“I think the old Rev. Wilbert Awdry, the Thomas the Tank Engine Man, sums it up awfully well...It had to be something pulsing and alive....and you get the impression that it is something living that is on front of the train. That's what I think a lot of the enthusiasm comes from.”
―Alan Pegler mentioning Wilbert Awdry

Alan Francis Pegler OBE, FRSA (16th April 1920 – 18th March 2012) was a British businessman, entrepreneur, railway preservationist, and actor. He was the Flying Scotsman's first owner (1963-1972) in preservation, the second locomotive to travel 100 mph.

In 1962, British Railways announced that they would scrap Flying Scotsman. It was proposed to save him by a group called "Save Our Scotsman", but they were unable to raise the required £3,000, the scrap value of the locomotive. Pegler stepped in and bought the locomotive outright, with the political support of Harold Wilson. He spent the next few years spending large amounts of money having the locomotive restored at Doncaster Works, and then persuaded the British Railways Board to let him run enthusiast specials, then the only steam locomotive running on mainline British Railways.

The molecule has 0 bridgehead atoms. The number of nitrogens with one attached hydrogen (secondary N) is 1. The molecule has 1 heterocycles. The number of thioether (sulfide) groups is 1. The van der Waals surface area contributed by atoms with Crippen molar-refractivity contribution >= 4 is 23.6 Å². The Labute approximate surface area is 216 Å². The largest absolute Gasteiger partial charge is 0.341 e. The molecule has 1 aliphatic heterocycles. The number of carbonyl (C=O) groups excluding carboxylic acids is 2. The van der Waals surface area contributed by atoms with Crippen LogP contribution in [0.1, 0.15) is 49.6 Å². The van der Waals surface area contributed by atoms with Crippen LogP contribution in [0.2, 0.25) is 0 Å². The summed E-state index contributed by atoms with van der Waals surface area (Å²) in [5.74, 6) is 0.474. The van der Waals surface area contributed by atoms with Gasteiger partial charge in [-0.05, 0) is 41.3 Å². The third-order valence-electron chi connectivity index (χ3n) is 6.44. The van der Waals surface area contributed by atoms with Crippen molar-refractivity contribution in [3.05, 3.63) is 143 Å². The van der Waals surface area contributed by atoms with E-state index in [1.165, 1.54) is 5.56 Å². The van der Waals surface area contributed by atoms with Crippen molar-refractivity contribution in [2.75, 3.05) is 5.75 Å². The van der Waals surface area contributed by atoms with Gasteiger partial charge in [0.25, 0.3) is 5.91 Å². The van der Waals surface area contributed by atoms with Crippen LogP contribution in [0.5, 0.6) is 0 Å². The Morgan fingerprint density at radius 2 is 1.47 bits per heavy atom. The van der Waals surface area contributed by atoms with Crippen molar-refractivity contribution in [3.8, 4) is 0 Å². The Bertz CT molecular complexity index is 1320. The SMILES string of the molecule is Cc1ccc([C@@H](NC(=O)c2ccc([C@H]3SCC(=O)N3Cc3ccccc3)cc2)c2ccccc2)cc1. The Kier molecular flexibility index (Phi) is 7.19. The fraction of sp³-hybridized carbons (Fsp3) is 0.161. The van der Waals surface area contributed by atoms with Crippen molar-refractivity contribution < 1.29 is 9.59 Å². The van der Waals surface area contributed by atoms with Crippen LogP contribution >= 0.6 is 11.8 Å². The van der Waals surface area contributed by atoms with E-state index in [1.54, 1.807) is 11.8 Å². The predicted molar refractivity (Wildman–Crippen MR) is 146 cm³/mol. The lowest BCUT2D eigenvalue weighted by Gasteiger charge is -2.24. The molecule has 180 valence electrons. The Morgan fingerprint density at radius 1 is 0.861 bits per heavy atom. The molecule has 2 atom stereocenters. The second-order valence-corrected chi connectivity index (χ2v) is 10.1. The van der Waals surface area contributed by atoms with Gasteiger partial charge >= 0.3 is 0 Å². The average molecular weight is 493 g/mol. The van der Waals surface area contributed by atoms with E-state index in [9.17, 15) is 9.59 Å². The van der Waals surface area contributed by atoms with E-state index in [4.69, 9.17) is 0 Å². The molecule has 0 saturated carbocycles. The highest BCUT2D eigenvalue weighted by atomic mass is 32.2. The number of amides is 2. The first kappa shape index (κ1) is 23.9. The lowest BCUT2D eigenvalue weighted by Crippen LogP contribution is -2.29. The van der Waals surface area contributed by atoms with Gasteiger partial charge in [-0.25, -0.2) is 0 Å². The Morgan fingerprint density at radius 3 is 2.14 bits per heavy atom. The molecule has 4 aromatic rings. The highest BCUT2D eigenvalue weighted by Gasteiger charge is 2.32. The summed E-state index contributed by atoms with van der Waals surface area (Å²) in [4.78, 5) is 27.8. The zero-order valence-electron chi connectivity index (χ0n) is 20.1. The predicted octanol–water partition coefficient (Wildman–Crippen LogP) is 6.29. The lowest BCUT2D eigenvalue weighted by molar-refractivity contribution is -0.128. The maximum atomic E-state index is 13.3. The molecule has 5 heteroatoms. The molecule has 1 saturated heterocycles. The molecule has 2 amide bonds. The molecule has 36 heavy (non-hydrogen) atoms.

Biography

The Railway Series

In order to cheer Gordon up, the Fat Controller arranged with Pegler to reunite Flying Scotsman with his only remaining brother as Gordon had been depressed with the "end of steam" on British Railways.

When reunited, Flying Scotsman told Gordon that he had a rebuild, commenting that it made him look hideous. So his owner made Doncaster Works give him back his proper shape, and called him an extra special engine. Flying Scotsman was adapted with two tenders, due to the Other Railway not having any proper coal or water supplies. After their visit, Flying Scotsman left with his enthusiasts when the Fat Controller announced that steam engines would still be at work on his railway.

Flying Scotsman was eventually purchased by the National Railway Museum.

Appearances

The Railway Series

Companion volumes

Trivia

  • Pegler first saw Flying Scotsman in Wembley at the 1924 British Empire Exhibition.
  • The Reverend W. Awdry acknowledged the help given by Flying Scotsman's owner and his assistant, Mr. E. Hoyle, in the preparation of Enterprising Engines.
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